On Thursday last week, the Directorate-General of Budget, Accounting and Statistics released this year’s figures on average real wages for the period January through June. These showed that the real wage level has reverted to what it was 16 years ago.
The unemployment rate is up 0.11 percentage points from last month, to 4.25 percent. This is higher than the unemployment rates in Japan, Hong Kong, South Korea and Singapore by 0.35 percent, 0.95 percent, 1.05 percent and 2.15 percent respectively.
In terms of the poverty gap in this country, as calculated with the quintile multiplier method, disposable income for the top-earning 20 percent of households last year was 6.13 times higher than that of the lowest-earning 20 percent.
While this multiplier figure is actually 0.04 lower than the 2011 figure, it remains considerably higher than the 5.98 multiplier figure of 2007. Furthermore, looking over the figures for the past 12 years, three of the five years with the highest poverty gap multiplier figures have been when the Chinese Nationalist Party (KMT) has been in power.
A comparison of annual GDP per capita figures reveals that, in 2008, Taiwan lagged behind South Korea, Hong Kong and Singapore by US$1,754, US$13,435 and US$22,552 respectively, but after four years of efforts from the KMT government, this gap had been extended to US$2,656, US$16,192 and US$32,230 last year.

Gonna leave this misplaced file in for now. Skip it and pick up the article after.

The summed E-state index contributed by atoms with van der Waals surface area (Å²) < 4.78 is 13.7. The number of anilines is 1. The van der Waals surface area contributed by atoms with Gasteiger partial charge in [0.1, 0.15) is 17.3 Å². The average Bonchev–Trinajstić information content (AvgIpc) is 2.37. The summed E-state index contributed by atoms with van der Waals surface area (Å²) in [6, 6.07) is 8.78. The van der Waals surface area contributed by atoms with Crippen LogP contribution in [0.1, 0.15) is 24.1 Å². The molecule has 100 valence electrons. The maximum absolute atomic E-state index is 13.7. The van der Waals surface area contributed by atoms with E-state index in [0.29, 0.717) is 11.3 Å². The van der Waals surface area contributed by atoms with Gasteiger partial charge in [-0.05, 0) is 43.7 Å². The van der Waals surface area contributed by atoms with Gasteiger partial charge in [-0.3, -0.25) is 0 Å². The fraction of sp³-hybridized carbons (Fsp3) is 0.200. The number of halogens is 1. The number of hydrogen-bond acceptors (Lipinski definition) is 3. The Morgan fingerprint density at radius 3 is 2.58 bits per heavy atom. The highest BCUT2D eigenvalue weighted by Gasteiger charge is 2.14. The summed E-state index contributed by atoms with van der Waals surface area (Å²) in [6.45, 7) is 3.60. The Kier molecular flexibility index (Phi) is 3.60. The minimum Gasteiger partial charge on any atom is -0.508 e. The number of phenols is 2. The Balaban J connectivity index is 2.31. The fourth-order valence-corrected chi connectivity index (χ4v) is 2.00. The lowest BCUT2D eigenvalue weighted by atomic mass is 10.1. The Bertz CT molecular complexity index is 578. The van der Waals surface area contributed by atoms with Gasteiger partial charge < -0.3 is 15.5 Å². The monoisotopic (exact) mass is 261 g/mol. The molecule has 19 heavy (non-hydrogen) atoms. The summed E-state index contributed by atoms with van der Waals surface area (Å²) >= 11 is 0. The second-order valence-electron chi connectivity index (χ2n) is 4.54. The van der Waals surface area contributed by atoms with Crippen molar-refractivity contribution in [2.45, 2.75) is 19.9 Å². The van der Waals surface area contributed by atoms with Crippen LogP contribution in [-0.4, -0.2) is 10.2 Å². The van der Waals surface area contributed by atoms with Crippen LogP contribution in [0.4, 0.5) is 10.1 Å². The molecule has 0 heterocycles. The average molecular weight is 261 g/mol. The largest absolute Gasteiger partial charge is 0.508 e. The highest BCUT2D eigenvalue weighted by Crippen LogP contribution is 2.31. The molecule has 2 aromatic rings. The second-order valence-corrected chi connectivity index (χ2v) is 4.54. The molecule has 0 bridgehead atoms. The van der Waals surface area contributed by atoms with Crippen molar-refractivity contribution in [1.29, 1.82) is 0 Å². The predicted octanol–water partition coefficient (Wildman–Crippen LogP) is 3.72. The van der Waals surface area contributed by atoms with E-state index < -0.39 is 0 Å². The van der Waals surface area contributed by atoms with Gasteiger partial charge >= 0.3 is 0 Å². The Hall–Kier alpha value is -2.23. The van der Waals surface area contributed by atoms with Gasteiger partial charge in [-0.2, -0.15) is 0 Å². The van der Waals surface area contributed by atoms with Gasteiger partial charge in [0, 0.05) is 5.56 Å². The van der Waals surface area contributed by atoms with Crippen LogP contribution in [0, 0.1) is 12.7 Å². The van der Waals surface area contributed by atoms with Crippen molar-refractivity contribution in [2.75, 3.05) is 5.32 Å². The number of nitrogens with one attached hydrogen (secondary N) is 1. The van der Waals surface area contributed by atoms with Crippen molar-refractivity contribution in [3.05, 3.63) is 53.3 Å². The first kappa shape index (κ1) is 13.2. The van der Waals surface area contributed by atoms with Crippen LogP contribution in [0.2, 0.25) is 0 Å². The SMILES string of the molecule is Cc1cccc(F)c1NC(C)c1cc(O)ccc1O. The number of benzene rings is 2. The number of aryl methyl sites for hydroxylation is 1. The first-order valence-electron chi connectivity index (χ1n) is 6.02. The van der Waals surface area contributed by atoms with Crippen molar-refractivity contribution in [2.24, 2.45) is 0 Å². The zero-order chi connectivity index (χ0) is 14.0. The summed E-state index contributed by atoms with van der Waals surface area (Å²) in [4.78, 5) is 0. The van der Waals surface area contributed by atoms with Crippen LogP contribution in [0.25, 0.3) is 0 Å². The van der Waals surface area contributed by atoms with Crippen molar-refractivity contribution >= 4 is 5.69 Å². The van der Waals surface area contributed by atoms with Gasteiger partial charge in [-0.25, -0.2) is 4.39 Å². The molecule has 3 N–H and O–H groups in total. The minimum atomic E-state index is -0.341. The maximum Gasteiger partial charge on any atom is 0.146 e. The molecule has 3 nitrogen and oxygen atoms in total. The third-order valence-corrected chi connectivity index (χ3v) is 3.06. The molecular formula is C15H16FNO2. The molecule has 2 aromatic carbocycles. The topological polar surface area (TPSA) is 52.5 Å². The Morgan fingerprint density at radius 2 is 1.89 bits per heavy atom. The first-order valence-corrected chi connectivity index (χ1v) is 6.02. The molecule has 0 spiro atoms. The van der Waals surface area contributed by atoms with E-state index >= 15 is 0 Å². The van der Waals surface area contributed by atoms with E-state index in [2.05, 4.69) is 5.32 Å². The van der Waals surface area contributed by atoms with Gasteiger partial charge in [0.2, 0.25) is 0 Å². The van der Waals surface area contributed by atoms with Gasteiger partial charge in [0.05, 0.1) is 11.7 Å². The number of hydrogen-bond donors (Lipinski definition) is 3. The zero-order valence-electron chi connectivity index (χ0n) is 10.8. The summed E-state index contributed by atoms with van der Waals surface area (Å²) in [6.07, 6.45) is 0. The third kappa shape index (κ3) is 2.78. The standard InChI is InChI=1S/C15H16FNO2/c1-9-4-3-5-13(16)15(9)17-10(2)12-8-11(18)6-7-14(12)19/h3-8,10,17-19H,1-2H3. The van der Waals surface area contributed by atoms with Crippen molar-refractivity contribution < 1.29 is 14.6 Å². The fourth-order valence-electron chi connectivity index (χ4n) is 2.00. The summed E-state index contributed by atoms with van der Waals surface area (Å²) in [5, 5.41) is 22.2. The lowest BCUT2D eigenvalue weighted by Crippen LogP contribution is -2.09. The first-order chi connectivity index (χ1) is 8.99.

This shows that the KMT has emerged the loser among the governments of these countries, all of whom have been in the same boat, in how it has dealt with the shockwaves from the US sub-prime mortgage financial crisis and the sovereign debt crises in several European nations.
Finally, in terms of attracting foreign investment, Taiwan was ranked second from last in the world by the UN Conference on Trade and Development, ahead only of Angola in Africa, a new record low.
Taiwan also has the questionable honor of having had net outflows for 12 quarters in a row.
This amounts to an accumulated net outflow of as much as US$91.3 billion, almost equivalent to the total budget for the central government for one-and-a-half years.
This means that, under the KMT government, the nation’s investment environment has gone consistently from bad to worse.
The KMT government has failed dramatically in its efforts to deliver an improved economy, so it is not just that foreign investment is no longer coming in. For example, the “6-3-3” plan — achieving a 6 percent economic growth rate, less than 3 percent unemployment and per capita income of over US$30,000 under the administration of President Ma Ying-jeou (馬英九) — has failed miserably.
The proof is in the pudding and the public is on the receiving end of this government’s efforts. A monkey in silk is a still a monkey. The KMT cannot cover up its incompetence without eventually being shown for what it is.
Huang Tzu-wei is a researcher at the Taiwan Thinktank.
Translated by Paul Cooper
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